First Look: QuarkXPress 8
Quark used to be the last word in desktop print publishing, but Mac OS X support gave Adobe’s InDesign a competitive advantage at a crucial time. With QuarkXPress 8, Quark is attempting to gain back market share it has lost to Adobe, with an acknowledgement of just who its key markets are. It’s also reaching out to new customers, by offering new tools and language support that will be of interest to interactive designers, typographers and print professionals alike.
Simplification and suitability are the key messages in version 8. “We looked across the board at how page designers were creating their layouts in various applications,” says Dan Logan, QuarkXPress Product Manager. “We found they were being frustrated by the number of tools required to do even basic tasks like placing and fitting their images. Our approach was to make the tools better fit the tasks.”
Quark’s research also involves being aware of the creative workflow most designers follow, with the refreshing addition of native Illustrator and Photoshop file support. There are improvements to existing tools and while the main keyboard shortcuts are still in place, the new version introduces intelligent tools that adjust to user demands for placing and manipulating content. So does this spell a new life for the venerable DTP tool?
QuarkXpress 8 has been designed to follow an intuitive workflow. You use the Item Tool when it’s time to set up a page, the Bézier Point Pen Tool when you need to draw and when you want to work with content, double-clicking on an image or text will bring up the new Text Content or Picture Content Tool respectively.
The Picture Content Tool is one of the standout new features in version 8, bringing the ability to grab, rotate and scale images without typing in numbers or switching from tool to tool. It enables direct picture rotation and scaling along with previewing and cropping.
The picture box itself has been redesigned, offering a semi-opaque overlay and handles so that you can interact directly with the content and place it on the page with greater precision. Modifier keys are also supported, such as using the Option key to duplicate when dragging or constraining the interactive rotation by holding down Shift. The existing Item Tool and new Text Content Tool both exhibit similar smart behavior, which Quark says will lead to less switching between tools, even for rotation or dealing with multiple items. For example, when you want to resize multiple objects you can just select them and do so—there’s no need for a separate ‘group’ command.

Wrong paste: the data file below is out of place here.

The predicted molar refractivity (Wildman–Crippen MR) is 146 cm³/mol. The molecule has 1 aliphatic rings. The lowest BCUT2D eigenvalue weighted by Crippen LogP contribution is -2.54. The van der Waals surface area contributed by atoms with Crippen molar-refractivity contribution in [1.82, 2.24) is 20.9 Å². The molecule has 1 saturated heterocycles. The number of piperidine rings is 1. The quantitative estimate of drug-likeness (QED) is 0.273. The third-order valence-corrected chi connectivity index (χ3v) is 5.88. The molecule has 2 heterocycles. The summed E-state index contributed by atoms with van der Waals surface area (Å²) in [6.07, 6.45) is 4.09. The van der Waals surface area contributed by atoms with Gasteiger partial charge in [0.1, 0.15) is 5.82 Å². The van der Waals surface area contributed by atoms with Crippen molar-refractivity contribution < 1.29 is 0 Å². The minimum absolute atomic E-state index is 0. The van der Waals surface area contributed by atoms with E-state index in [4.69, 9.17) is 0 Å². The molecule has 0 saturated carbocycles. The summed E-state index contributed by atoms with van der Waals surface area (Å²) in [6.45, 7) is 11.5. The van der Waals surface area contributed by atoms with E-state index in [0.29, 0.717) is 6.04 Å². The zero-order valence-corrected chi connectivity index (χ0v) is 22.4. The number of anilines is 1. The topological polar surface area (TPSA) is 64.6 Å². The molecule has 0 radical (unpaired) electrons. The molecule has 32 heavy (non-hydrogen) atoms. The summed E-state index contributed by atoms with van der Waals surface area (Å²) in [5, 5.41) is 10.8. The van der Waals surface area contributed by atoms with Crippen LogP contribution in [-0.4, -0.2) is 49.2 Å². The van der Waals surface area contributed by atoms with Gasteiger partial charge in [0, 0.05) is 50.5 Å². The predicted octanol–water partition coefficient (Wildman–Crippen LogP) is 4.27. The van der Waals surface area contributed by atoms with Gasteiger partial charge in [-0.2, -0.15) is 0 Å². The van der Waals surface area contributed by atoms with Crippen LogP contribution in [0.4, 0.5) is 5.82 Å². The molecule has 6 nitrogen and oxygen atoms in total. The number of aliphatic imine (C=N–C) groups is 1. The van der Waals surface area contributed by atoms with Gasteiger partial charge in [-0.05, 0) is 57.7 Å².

Content is king
The new content tools also allow designers to create templates with preset content type or modifier keys to set the generic boxes to be either text or pictures. In keeping with tradition, keyboard shortcuts abound in QuarkXPress 8, such as if you press R when using the circle tool, you’ll be presented with a circular picture box, or if you hold down B when selecting a box, you can cycle through the tools options. Such shortcuts add to the existing library of key commands that are preserved in version 8.
Actually getting content into QuarkXPress has been made simpler too, including the ability to drag and drop from the desktop or Adobe Bridge, iPhoto or Extensis Portfolio. The opposite is also true—you can drag content from layout boxes to applications such as Photoshop, Illustrator, Microsoft Word or the desktop, to allow editing of the content in an external application. Double clicking on an image will also bring up an ‘edit original’ dialog for a similar purpose.
It doesn’t stop at pictures—any kind of content can be imported into any type of box, or even imported where no box exists. Such streamlining abounds, such as when you want to create rounded rectangles, you simply draw a box as usual then select the rounded corners icon on the status bar.
Another powerful new command is Item Styles. As well as enabling the formatting of multiple items to be applied simultaneously, the new item style command can sample attributes of an item into the dialog box using an acquire command, picking up attributes of any item selected. An edit dialog box is on hand to allow users to turn on or off or adjust these properties, before saving the attributes as a new style—this is offered as a keyboard shortcut too. The related Item FindChange command allows you to filter by type and shape and then modify the appearance of multiple existing items.
The Measurements Palette also gets a boost. Features include interactive drop shadows, which allows designers to directly manipulate the direction of the effect and vertical guides appear when tab settings are adjusted. Meanwhile if you rescale an image, the effective resolution will display a live update on the measurements palette.